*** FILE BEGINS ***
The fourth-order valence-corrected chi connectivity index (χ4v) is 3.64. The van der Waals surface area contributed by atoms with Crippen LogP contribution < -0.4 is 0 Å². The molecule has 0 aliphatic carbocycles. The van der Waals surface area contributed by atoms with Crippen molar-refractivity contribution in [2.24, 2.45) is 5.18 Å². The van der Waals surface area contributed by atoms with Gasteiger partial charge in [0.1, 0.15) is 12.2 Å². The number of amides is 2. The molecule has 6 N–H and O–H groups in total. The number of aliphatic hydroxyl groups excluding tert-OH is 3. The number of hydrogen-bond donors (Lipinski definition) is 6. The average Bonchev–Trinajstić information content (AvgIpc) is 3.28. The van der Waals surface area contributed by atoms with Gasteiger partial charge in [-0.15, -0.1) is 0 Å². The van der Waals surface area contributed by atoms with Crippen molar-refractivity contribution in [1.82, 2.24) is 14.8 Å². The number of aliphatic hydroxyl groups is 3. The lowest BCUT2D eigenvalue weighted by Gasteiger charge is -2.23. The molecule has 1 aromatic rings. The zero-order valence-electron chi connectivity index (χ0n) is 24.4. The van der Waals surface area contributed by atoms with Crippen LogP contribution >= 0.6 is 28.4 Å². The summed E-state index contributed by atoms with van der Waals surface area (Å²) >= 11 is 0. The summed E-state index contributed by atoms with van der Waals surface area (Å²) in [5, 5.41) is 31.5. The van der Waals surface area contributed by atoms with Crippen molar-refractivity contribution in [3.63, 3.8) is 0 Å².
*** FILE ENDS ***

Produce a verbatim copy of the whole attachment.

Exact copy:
The fourth-order valence-corrected chi connectivity index (χ4v) is 3.64. The van der Waals surface area contributed by atoms with Crippen LogP contribution < -0.4 is 0 Å². The molecule has 0 aliphatic carbocycles. The van der Waals surface area contributed by atoms with Crippen molar-refractivity contribution in [2.24, 2.45) is 5.18 Å². The van der Waals surface area contributed by atoms with Gasteiger partial charge in [0.1, 0.15) is 12.2 Å². The number of amides is 2. The molecule has 6 N–H and O–H groups in total. The number of aliphatic hydroxyl groups excluding tert-OH is 3. The number of hydrogen-bond donors (Lipinski definition) is 6. The average Bonchev–Trinajstić information content (AvgIpc) is 3.28. The van der Waals surface area contributed by atoms with Gasteiger partial charge in [-0.15, -0.1) is 0 Å². The van der Waals surface area contributed by atoms with Crippen molar-refractivity contribution in [1.82, 2.24) is 14.8 Å². The number of aliphatic hydroxyl groups is 3. The lowest BCUT2D eigenvalue weighted by Gasteiger charge is -2.23. The molecule has 1 aromatic rings. The zero-order valence-electron chi connectivity index (χ0n) is 24.4. The van der Waals surface area contributed by atoms with Crippen LogP contribution >= 0.6 is 28.4 Å². The summed E-state index contributed by atoms with van der Waals surface area (Å²) >= 11 is 0. The summed E-state index contributed by atoms with van der Waals surface area (Å²) in [5, 5.41) is 31.5. The van der Waals surface area contributed by atoms with Crippen molar-refractivity contribution in [3.63, 3.8) is 0 Å².